PepsiCo has published its 2019 Sustainability Report, highlighting progress towards its sustainability goals and reaffirming the company’s agenda to help build a more sustainable food system. 

“Today’s global environmental and societal pressures are bringing into sharp focus the need for systemic change,” said Ramon Laguarta, PepsiCo’s CEO and Chairman. “These challenges not only require deeper commitment from the private sector, they also require demonstrated and sustained action. As a global food and beverage leader, we have a responsibility to use our scale and influence to help tackle long-term challenges, including addressing the threats to our food system which have been further strained by the unfolding pandemic. We’re making significant progress that I’m very proud of. We know it will take even more, however. From how we grow food and make products, to inspiring positive change – we are committed to help build a better future for people and the planet.” 

The 2019 Sustainability Report shares progress across the priority areas where PepsiCo believes it can have the most meaningful impact: agriculture, water, climate, packaging, products, and people. Highlights include:

Reducing emission across its value chain

PepsiCo reduced its absolute GHG emissions by 6% across its global value chain in 2019, making progress towards its goal of reducing 20% by 2030 against its 2015 baseline. 

Agreeing to science-based emissions-reduction targets aimed at limiting global warming to 1.5°C

In April 2020, PepsiCo affirmed its plans to accelerate action on climate change by signing the UN’s Business Ambition for 1.5°C pledge. This is part of PepsiCo’s long-term strategy for achieving net-zero emissions by 2050. 

Cutting emissions across the manufacturing process

In 2019, PepsiCo achieved 100% renewable electricity in nine European markets – including the United Kingdom. Across its manufacturing network, PepsiCo will continue to invest in renewable sources and will use the power of its teams to drive behavioural change and promote efficient methods.

Creating a circular economy for packaging

Packaging waste is an urgent global problem. While plastic is a lightweight and highly effective packaging material that helps to keep food safe, accessible, and affordable, only 14% of what is used is effectively recycled.

PepsiCo is working to create a circular economy to ensure less of its packaging becomes waste, therefore reducing the carbon intensity of its packaging. PepsiCo’s sustainable plastics vision is based on three interconnected strategies: reducing the amount of plastic it uses, recycling more plastic, and reinventing the plastic packaging it uses. In-line with its UK Plastics Pact commitments.

PepsiCo is working to increase the amount of recycled PET it uses in plastics bottles, with a goal of 30% recycled PET inclusion in bottles by 2025. Within the past 12 months, the business also concluded a compact packaging project, resulting in a 30% reduction in outer packaging across the six and 12 multipack packaging of some of its most popular brands. 

Investing and scaling-up precision agriculture technology to improve efficiency of its farmers

Through PepsiCo’s Sustainable Farming Programme, in 2019 the company worked with more than 1500 farmers and growers across Europe to reduce its environmental impact by increasing efficiencies and growing more with fewer resources. New innovations,  developed in the UK, such as PepsiCo’s precision agriculture technology and the Cool Farm Tool, enable farmers to quantify on-farm greenhouse gas emissions.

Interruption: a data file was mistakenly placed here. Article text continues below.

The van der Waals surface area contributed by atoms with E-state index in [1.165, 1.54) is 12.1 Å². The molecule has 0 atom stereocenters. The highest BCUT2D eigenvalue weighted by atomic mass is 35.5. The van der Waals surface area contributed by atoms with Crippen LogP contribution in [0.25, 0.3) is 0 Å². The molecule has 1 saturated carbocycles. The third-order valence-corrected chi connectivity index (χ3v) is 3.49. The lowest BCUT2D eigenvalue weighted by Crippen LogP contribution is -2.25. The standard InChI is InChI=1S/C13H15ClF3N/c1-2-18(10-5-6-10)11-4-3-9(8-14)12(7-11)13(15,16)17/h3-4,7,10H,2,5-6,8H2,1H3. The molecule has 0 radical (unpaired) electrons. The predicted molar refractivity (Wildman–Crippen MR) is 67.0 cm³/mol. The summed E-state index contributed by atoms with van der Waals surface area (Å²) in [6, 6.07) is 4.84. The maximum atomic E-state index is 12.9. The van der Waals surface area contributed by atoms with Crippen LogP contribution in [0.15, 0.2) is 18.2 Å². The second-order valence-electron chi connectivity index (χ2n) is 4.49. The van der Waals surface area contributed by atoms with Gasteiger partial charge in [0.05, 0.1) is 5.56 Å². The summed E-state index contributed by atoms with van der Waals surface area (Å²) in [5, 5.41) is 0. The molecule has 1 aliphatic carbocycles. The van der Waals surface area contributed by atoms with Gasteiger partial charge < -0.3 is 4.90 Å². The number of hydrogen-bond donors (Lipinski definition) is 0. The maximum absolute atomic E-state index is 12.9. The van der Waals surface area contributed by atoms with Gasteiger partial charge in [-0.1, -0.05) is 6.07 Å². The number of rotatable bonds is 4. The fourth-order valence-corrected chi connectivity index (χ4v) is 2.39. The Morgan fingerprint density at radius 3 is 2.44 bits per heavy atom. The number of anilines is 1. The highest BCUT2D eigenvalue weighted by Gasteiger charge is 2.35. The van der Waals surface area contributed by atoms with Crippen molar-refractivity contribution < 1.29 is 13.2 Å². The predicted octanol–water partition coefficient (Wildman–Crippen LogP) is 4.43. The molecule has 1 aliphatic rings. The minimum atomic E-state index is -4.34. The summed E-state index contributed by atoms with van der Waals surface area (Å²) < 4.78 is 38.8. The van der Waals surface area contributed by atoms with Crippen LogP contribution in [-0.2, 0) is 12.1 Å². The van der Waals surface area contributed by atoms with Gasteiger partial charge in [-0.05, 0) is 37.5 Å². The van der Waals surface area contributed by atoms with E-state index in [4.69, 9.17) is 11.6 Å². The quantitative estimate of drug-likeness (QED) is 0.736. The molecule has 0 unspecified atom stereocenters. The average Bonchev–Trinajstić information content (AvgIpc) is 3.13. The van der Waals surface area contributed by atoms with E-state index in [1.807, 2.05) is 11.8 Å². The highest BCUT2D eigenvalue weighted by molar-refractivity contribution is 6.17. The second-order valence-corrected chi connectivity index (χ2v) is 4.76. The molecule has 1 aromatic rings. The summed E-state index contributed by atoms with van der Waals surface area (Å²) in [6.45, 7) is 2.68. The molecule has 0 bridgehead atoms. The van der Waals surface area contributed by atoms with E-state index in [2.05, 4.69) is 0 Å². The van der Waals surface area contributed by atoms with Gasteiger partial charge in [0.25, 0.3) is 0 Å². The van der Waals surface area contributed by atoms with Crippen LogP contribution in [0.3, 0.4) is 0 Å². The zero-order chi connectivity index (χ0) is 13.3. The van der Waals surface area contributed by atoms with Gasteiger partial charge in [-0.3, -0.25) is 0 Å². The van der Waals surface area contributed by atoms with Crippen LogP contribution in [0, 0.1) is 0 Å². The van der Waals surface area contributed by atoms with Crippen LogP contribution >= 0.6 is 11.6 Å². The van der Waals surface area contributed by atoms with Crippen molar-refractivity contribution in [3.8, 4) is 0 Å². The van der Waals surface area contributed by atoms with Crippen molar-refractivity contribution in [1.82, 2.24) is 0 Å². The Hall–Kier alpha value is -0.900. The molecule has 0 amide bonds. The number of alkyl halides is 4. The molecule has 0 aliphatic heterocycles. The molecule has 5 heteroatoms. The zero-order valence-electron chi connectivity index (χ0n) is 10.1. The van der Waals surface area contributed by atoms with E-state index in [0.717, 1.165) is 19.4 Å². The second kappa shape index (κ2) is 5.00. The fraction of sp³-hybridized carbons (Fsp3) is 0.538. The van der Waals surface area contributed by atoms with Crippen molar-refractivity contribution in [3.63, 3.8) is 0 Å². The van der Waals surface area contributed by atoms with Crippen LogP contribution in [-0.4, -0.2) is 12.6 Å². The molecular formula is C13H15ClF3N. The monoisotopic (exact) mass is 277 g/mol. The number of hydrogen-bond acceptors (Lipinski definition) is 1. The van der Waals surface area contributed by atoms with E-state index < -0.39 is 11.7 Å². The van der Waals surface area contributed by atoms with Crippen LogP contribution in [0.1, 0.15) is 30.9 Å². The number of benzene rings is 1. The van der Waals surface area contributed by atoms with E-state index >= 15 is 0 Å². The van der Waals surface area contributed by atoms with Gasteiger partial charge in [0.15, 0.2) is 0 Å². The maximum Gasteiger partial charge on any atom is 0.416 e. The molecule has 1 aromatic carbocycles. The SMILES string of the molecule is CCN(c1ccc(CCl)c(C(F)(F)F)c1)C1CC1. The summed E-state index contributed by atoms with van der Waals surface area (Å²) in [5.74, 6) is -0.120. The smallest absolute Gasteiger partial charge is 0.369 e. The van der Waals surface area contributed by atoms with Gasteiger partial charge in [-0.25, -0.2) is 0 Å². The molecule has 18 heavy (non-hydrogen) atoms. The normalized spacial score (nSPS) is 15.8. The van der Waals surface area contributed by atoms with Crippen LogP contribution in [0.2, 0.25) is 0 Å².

PepsiCo continues to build on the monitoring technology it co-developed with Cambridge University, empowering farmers to use the latest mobile and web-based capabilities to monitor over 48,000 hectares of potato production. In the UK, and 13  other European markets, PepsiCo captures in-field data to help farmers better understand how to increase yield and crop quality, while optimising the inputs needed, such as water and fertiliser, which can help to reduce resource use and GHG emissions.

Through data-led approaches, the company is developing more efficient farming practices to build stronger crop resilience. The crop monitoring system has been used to track potato varieties and seed supply over several years. The benefits from this program became evident during the heavy rainfall in the 2019 harvesting season, as the company was able to work more closely with local farmers to extend the harvest timeframe and avoid crop loss.

“As we look to the decade ahead, global efforts to mitigate climate change and support a more sustainable and inclusive future are more crucial than ever,” said Simon Lowden, PepsiCo’s Chief Sustainability Officer. “From working with farmers to grow crops more sustainably, to innovating around packaging, we remain focused on our long-term agenda. It will require agility, collective action and collaboration, and as we think about our approach, we’re determined to embrace an important lesson of COVID-19: The world can mobilise quickly when working together toward a shared goal. We know building a more resilient food system is possible, and we’ll continue working with partners around the world to catalyse change for a better tomorrow.”
One project which has contributed to the business’s sustainability goals is Splash Cone. The simple system helps save water when potatoes are washed prior to frying. Devised at the company’s Global R&D centre in Leicester, and tested at the adjoining Walkers Crisps factory, the innovation is on course to save more than 640 million litres of water a year as it is rolled out to all our crisp factories globally.


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